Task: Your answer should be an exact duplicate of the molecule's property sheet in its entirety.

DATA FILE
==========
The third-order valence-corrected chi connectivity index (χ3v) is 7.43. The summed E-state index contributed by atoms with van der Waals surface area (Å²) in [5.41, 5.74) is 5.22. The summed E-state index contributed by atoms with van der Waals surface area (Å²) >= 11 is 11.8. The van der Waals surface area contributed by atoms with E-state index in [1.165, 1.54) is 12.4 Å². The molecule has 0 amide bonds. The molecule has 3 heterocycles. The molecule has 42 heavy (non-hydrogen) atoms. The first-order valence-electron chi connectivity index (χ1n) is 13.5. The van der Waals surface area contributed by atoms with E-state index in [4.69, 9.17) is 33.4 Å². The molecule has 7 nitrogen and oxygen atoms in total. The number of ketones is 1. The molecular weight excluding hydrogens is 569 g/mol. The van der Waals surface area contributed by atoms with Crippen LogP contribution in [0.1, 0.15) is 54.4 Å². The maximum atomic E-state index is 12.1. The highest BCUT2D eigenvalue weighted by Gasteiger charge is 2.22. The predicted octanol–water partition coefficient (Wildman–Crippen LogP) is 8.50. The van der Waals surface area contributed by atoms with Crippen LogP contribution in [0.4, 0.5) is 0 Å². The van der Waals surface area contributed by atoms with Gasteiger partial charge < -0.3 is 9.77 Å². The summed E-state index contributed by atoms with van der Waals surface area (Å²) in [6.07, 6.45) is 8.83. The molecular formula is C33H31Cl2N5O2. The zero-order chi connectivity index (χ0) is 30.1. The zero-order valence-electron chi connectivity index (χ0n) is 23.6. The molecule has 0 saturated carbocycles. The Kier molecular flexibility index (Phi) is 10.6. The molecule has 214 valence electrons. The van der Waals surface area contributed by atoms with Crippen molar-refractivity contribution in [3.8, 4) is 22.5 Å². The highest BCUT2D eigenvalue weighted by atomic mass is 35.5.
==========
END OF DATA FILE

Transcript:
The third-order valence-corrected chi connectivity index (χ3v) is 7.43. The summed E-state index contributed by atoms with van der Waals surface area (Å²) in [5.41, 5.74) is 5.22. The summed E-state index contributed by atoms with van der Waals surface area (Å²) >= 11 is 11.8. The van der Waals surface area contributed by atoms with E-state index in [1.165, 1.54) is 12.4 Å². The molecule has 0 amide bonds. The molecule has 3 heterocycles. The molecule has 42 heavy (non-hydrogen) atoms. The first-order valence-electron chi connectivity index (χ1n) is 13.5. The van der Waals surface area contributed by atoms with E-state index in [4.69, 9.17) is 33.4 Å². The molecule has 7 nitrogen and oxygen atoms in total. The number of ketones is 1. The molecular weight excluding hydrogens is 569 g/mol. The van der Waals surface area contributed by atoms with Crippen LogP contribution in [0.1, 0.15) is 54.4 Å². The maximum atomic E-state index is 12.1. The highest BCUT2D eigenvalue weighted by Gasteiger charge is 2.22. The predicted octanol–water partition coefficient (Wildman–Crippen LogP) is 8.50. The van der Waals surface area contributed by atoms with Crippen LogP contribution in [0.4, 0.5) is 0 Å². The van der Waals surface area contributed by atoms with Gasteiger partial charge < -0.3 is 9.77 Å². The summed E-state index contributed by atoms with van der Waals surface area (Å²) in [6.07, 6.45) is 8.83. The molecular formula is C33H31Cl2N5O2. The zero-order chi connectivity index (χ0) is 30.1. The zero-order valence-electron chi connectivity index (χ0n) is 23.6. The molecule has 0 saturated carbocycles. The Kier molecular flexibility index (Phi) is 10.6. The molecule has 214 valence electrons. The van der Waals surface area contributed by atoms with Crippen molar-refractivity contribution in [3.8, 4) is 22.5 Å². The highest BCUT2D eigenvalue weighted by atomic mass is 35.5.